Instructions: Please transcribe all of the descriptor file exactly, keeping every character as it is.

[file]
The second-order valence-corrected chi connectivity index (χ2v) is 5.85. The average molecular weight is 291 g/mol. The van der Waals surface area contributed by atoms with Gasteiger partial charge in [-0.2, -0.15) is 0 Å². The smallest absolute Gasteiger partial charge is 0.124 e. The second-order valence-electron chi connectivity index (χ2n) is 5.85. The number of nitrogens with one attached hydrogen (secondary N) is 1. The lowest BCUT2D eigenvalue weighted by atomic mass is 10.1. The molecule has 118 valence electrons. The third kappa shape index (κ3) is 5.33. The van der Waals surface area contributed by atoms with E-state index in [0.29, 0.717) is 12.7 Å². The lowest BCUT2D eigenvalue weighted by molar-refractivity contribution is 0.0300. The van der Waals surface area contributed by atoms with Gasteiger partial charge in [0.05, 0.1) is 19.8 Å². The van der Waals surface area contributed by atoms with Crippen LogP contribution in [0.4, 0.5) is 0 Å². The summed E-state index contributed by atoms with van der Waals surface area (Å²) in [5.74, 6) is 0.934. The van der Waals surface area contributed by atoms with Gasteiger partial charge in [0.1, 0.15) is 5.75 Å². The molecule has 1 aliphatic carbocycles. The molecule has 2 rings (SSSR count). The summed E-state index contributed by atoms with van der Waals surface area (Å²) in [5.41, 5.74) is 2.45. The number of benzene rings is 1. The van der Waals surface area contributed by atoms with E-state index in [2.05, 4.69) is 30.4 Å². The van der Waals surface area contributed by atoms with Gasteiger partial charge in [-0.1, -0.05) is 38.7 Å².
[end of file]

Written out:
The second-order valence-corrected chi connectivity index (χ2v) is 5.85. The average molecular weight is 291 g/mol. The van der Waals surface area contributed by atoms with Gasteiger partial charge in [-0.2, -0.15) is 0 Å². The smallest absolute Gasteiger partial charge is 0.124 e. The second-order valence-electron chi connectivity index (χ2n) is 5.85. The number of nitrogens with one attached hydrogen (secondary N) is 1. The lowest BCUT2D eigenvalue weighted by atomic mass is 10.1. The molecule has 118 valence electrons. The third kappa shape index (κ3) is 5.33. The van der Waals surface area contributed by atoms with E-state index in [0.29, 0.717) is 12.7 Å². The lowest BCUT2D eigenvalue weighted by molar-refractivity contribution is 0.0300. The van der Waals surface area contributed by atoms with Gasteiger partial charge in [0.05, 0.1) is 19.8 Å². The van der Waals surface area contributed by atoms with Crippen LogP contribution in [0.4, 0.5) is 0 Å². The summed E-state index contributed by atoms with van der Waals surface area (Å²) in [5.74, 6) is 0.934. The van der Waals surface area contributed by atoms with Gasteiger partial charge in [0.1, 0.15) is 5.75 Å². The molecule has 1 aliphatic carbocycles. The molecule has 2 rings (SSSR count). The summed E-state index contributed by atoms with van der Waals surface area (Å²) in [5.41, 5.74) is 2.45. The number of benzene rings is 1. The van der Waals surface area contributed by atoms with E-state index in [2.05, 4.69) is 30.4 Å². The van der Waals surface area contributed by atoms with Gasteiger partial charge in [-0.1, -0.05) is 38.7 Å².